Falling In Love With Lilacs

February 16, 2009 — An Island Journal*

Eric and I found a lilac bush and a house to go with it. It was 1981 and we needed to move. For the past five years we’d moved around New England as Eric built his career in food service management. I didn’t care where I lived, as long as I was with Eric. I was a poet, I could write anywhere. The shifting landscape of Eric’s work had landed us in New Hampshire two years before. We rented a house and got married in the backyard. Adrienne was born in our bedroom. We settled in. But after a year the couple who owned the house needed it for her parents. We wanted to stay in New Hampshire, Eric had a good job, it was time to stop moving. We began looking at houses to buy.

Eric fell in love with the lilac bush by the front door of the house we bought, the only house we ever owned.  When we first saw the house it was a mess. Old, wide-reveal aluminum siding left smudges of white on your skin or clothes if you rubbed up against it, metal gleaming through in patches like a bald skull under thin hair. The rows of windows on the porch running along the south and west sides of the house had peeled to bare, raw wood, the glass barely held in place by dried caulking that flaked off in chunks. There had been a grease fire in the kitchen the year before and black soot still crawled up the walls to the ceiling, an echo of the flames. An old corner room had been turned into a bathroom, a toilet and free-standing sink and tub spread across the space. It was an upgrade from the two seater outhouse in a corner of the barn.

But the massive lilac bush was in full bloom by the front door and the air was sweet with scent. We stepped over the threshold into the living room and looked at each other.

“This is it,” we said to each other with our eyes.

In the week after Eric died, the lilac blossoms burst open and I sat on the porch, next to the bush, and wrote and listened and watched. The world was all new again, focused around absence. A catbird I wanted to believe was speaking to me for Eric sat on the wires crossing through the crown of blossoms, and sang over and over. The songs varied in pitch and melody, as if the bird was trying out for parts as other birds, other beings. A pair of sparrows was nesting in the yew hedge on the other side of the porch, and when the catbird wasn’t singing I listened to the chicks squawking as the parents brought them food. Birds became my porch companions. They occupied my grief and gave me a new language, one I didn’t have to write down or try to remember.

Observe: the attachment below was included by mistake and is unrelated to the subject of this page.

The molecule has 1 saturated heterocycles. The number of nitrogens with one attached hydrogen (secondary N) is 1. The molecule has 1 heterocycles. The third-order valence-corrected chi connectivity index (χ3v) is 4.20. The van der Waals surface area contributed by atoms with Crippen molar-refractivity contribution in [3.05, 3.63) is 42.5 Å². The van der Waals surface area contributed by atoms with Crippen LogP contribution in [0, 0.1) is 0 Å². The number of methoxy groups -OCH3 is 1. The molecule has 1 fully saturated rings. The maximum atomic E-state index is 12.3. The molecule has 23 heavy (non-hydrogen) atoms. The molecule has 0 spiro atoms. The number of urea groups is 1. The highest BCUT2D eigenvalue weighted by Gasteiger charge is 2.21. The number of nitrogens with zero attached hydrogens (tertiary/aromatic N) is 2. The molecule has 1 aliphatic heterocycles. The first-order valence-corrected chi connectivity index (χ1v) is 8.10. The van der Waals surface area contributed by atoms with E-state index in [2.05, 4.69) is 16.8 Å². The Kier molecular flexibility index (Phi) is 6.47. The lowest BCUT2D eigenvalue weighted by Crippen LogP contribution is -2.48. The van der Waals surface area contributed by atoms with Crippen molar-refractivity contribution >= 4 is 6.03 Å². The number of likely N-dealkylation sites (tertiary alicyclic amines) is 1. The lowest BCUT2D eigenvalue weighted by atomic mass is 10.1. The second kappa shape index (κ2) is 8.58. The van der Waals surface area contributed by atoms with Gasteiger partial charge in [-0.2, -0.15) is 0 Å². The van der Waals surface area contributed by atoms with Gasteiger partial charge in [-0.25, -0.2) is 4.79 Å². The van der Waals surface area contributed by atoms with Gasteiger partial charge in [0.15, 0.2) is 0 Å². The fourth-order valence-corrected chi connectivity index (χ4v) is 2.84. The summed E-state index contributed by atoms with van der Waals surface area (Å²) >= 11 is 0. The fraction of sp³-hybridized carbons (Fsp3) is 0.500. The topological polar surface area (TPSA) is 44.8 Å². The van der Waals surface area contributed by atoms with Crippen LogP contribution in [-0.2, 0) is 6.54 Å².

The passage above is from the The Island Journal, the first iteration of the memoir I recently completed — a book I intended to write only on islands, in a handmade journal David gave me in the first months we knew each other. There are many reasons there are very few traces of that original Island Journal in the finished draft of the memoir (the primary reason being that people who read it couldn’t figure out what was going on), but there are so many memories packed into that journal that come to me at different times.

Like right now when the lilac bush is coming into peak bloom. I still live in that same house, the lilacs still make me think of Eric, and I still bring a bouquet to Eric’s grave every year. I’ll bring one tomorrow.

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The Tower Room

Eric loved this room. It’s on the second floor of the tower that connects the house to the old barn loft, so it’s high up. With three big windows to the south and one to west, it’s full of light and the views are outstanding — the old farmyard and silo across the field next to a line of tall spruce, and the slope of Fort Mountain to the south. The forsythia is a bright splash of yellow at the edge of the road and the maple tree we planted five years ago as a memorial to Eric is thick with red buds.

Eric watched TV and napped and slept in this room. Once we built the tower as part of a house renovation he spent more time here than anywhere else in our house, even counting sleeping. He’d watch sports or the history channel sitting in his Danish leather recliner in the evening, fall asleep, then get up at some point and sleep on the couch. In the middle of the night he’d get into bed with me. He was a nomadic sleeper.

When he got sick we moved a bed into the room and this is where he spent his last three weeks. This is where he died, about a foot from where I’m sitting right now. My desk crosses into the space that held his bed.

The tower room is now my study and the room where I spend most of my waking time. I look out these windows and feel like one of the luckiest people ever, to get to be in such a beautiful space while I do work I love. Eric missed so much, sometimes I try to appreciate things double. Or maybe it’s just that I know how quickly it can all be gone.

Eric died twelve years ago this morning by the day, tomorrow by the date. I planned to light a yahrzeit candle for him tonight, sun down to sun down, but I couldn’t wait. I came to my desk earlier to work on the manuscript I’m putting together and couldn’t concentrate. That Sunday morning in 2006 is so present in this room today. I couldn’t only think about it, I needed to do something.

So I lit the candle early. I look out the windows. I write.

 

 

 

Neighbors